You’re Compassionate

More often than not, you will be encountering patients during very confusing and scary parts of their lives. Dealing with health issues can be incredibly emotionally draining for patients and their families, and part of your job will be providing emotional as well as physical support. If you can find the humor in scary situations, and maintain a pleasant demeanor during stressful times, you may have what it takes to be a medical assistant.

You Want to Help Your Community

The medical field is a vital part of any community, and you will find yourself coming in contact with people of many different backgrounds and beliefs. If you take joy in being a part of your community and have a passion for providing the best care you can to every person who walks into your facility, a career in medical assisting could be your dream job.If you relate to any or all of these traits, it’s time to consider a job in medical assisting. Contact The Allen School today to learn more about how to make your dreams a reality and put your skills to best use.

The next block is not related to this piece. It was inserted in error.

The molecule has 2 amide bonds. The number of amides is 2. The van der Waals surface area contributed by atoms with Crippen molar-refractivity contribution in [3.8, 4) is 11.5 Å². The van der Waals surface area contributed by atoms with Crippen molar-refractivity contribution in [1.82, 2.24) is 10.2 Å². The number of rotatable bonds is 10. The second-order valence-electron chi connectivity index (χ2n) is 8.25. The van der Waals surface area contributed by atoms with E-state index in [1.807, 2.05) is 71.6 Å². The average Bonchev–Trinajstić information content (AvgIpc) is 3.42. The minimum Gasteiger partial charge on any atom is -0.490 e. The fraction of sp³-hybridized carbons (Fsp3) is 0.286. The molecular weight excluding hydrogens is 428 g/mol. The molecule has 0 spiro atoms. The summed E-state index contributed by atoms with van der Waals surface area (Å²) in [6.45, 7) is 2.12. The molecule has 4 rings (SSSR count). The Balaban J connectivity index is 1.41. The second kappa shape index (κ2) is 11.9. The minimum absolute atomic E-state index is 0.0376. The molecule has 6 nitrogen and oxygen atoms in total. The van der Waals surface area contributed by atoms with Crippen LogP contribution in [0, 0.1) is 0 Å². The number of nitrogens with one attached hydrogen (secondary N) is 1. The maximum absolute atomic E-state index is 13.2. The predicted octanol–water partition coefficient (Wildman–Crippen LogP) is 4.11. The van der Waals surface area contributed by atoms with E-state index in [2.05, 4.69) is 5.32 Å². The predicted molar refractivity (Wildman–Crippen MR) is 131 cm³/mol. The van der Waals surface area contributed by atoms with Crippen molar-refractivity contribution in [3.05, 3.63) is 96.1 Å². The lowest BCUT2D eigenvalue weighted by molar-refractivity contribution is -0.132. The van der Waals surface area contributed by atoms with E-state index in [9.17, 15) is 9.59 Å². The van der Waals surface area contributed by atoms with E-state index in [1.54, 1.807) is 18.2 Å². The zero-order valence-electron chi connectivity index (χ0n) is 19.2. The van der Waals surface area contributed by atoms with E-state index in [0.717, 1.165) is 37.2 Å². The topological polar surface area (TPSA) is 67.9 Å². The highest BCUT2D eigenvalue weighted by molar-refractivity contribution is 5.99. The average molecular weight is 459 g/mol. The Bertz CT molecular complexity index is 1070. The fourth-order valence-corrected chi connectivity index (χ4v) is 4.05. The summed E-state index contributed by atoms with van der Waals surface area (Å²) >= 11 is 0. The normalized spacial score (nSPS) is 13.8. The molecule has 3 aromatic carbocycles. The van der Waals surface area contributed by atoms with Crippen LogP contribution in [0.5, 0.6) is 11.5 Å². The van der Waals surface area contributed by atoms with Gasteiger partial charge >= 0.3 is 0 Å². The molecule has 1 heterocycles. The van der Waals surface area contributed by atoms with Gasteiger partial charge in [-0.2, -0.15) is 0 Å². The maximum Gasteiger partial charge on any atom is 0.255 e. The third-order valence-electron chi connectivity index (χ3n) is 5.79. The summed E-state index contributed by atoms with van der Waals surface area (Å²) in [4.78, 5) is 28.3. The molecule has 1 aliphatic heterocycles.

The Top 5 Things to Know About Taking the CNA Exam

A Certified Nursing Assistant (CNA) career is an essential piece of the healthcare industry, as well as a highly sought-after profession amongst those pursuing work in healthcare. It offers flexibility, a good salary, and opportunities to make a difference. At the Allen School of Health Sciences, we’ve specially tailored our premier Nursing Assistant Program to provide the education and skill set you’ll need to prepare to sit for the CNA Exam and begin working towards your dream job!

The CNA Exam also called the Nurse Aid Assessment Program (NNAAP) Exam, is offered by the National Council of State Boards of Nursing (NCSBN). Earning this certificate verifies your proficiency as a nurse aid, and is essential to becoming a top job candidate. And while taking such an important test may appear stressful, it doesn’t need to be! The Allen School training is designed for success, and goal-oriented preparation will help you feel confidence and composure heading into Exam Day.